Akin to Full Metal Jacket, the natives are shown as either terrorists or detainees or when not conspiring against the greatness of America or its citizens, as nameless, shifty, bearded extras who populate Flea Bottom where everyone carries a gun and yells, even the Muezzin who with his jarring call to prayer rouses the heroine from her sleep of the innocent.
Of course, not having the decency to film here (cause “all Americans are targets”) shooting was done in India, as our neighbour doubles for Pakistan for most of the movie except for random location inserts. Even the supposed allies, the “Paks”, the ISI, the Pakistani government etc are portrayed as back stabbing, two timing incompetents with their own agenda and when in one scene Leon Panetta (James Gandolfini) quizzically wonders how the OBL compound happens to be down the road from the PMA in Abbot-abad, audiences everywhere are meant to surmise “ah ha! These guys are in on it.”
There are no gray areas in this Oscar nominated film.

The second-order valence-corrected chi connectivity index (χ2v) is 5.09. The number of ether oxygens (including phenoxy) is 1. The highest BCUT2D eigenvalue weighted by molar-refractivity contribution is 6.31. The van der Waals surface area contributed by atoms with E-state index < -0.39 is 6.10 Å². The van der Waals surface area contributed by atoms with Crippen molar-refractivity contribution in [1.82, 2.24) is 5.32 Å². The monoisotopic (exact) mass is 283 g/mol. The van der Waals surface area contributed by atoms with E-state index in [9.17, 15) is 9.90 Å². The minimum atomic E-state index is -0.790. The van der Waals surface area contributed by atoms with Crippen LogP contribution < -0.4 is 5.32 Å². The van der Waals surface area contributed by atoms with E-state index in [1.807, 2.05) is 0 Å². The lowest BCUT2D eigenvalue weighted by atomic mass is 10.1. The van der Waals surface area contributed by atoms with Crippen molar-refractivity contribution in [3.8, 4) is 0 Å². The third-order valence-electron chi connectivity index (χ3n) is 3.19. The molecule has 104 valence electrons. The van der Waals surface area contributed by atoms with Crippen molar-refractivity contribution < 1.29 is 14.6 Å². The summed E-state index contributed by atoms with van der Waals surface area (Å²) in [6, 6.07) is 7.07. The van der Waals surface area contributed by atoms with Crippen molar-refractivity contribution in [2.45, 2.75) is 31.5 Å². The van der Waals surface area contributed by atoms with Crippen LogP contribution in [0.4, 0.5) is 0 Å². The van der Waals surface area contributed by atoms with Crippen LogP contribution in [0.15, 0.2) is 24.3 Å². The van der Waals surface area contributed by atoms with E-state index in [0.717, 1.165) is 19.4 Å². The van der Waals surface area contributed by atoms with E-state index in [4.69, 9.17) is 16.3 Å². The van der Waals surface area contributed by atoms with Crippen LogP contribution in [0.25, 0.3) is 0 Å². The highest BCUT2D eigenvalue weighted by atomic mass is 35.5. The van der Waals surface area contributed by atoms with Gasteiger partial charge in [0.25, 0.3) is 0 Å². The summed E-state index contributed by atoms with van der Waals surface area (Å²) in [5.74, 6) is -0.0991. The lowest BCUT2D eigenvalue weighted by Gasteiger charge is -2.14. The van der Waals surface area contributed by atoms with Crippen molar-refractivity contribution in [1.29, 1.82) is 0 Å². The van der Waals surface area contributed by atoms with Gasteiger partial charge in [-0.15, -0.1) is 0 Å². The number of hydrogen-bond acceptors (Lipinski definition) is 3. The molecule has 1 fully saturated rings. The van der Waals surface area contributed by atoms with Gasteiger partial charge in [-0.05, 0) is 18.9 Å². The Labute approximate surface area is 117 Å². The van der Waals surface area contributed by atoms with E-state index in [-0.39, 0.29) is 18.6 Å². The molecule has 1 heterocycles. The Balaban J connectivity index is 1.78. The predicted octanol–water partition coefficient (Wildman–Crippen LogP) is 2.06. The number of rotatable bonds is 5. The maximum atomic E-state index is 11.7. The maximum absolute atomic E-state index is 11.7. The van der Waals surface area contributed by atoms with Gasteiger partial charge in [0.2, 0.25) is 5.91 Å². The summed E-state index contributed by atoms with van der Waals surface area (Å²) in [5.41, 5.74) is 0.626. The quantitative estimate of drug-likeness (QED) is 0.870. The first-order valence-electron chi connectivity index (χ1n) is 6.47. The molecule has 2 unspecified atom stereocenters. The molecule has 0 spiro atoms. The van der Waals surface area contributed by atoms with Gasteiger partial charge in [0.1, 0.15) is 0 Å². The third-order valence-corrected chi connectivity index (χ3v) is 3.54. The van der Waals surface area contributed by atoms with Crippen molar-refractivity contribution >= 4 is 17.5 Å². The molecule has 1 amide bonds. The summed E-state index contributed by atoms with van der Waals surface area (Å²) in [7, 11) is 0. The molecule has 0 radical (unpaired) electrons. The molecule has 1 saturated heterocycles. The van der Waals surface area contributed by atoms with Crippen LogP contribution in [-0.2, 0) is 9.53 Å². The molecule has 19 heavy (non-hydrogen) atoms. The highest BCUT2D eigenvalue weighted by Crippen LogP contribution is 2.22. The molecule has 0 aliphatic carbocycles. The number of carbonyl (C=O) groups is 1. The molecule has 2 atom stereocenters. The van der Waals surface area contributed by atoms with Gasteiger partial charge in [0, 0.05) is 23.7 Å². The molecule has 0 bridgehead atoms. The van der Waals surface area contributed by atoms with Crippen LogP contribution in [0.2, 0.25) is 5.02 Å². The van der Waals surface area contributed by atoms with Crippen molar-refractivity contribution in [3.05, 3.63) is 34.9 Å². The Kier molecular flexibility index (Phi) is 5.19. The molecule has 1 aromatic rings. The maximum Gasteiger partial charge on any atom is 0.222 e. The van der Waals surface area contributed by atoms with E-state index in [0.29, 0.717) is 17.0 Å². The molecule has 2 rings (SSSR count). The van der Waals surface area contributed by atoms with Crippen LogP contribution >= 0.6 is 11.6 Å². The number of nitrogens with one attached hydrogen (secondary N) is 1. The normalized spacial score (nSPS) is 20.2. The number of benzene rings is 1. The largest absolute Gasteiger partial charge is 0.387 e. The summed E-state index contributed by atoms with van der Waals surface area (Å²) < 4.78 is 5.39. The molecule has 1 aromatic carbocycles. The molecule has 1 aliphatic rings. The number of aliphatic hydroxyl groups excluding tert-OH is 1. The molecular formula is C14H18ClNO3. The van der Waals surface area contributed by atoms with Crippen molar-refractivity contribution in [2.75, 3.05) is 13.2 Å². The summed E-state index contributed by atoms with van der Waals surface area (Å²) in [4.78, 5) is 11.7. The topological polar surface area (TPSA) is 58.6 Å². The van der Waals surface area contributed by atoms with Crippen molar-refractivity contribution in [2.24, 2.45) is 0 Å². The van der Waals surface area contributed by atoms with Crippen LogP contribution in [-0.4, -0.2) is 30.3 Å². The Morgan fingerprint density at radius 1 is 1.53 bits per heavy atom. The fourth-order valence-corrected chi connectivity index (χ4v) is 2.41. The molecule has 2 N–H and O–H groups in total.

While Ms Bigelow may hide behind ‘artistic licence’ and “depiction is not endorsement” she very artfully lionizes the CIA and its selfless soldiers but then, as all great stories require, she does an equally gifted job at demonizing Muslims, making them the fitting foils to these American yeoman.
Can we throw in the race card about now? What the War on Terror and a film likeZDT has done is make every last one of us appear the bogey man, that villainous wretch who will steal your sleep and your nights.
As a true terror, we are nameless and faceless, without rights but with all the wrongs in the world and if you’re called a brown man, or a rag head or a Paki, it’s all OK because we’re the enemy and everything goes.
A film like ZDT tells you it’s ok to be racist, it’s ok to want to murder your enemies, it’s ok to be a little bad, it’s all ok, that is of course, until the next administration comes in.
A great deal of the criticism being levelled at Bigelow and Boal is with the depiction of torture and how the U.S. isn’t the type. While the usual bleeding hearts are up in arms over this, some from Capitol Hill were miffed not about who was on the receiving end but who was dishing it out, worried about America’s image abroad, and how it would never get its hands dirty.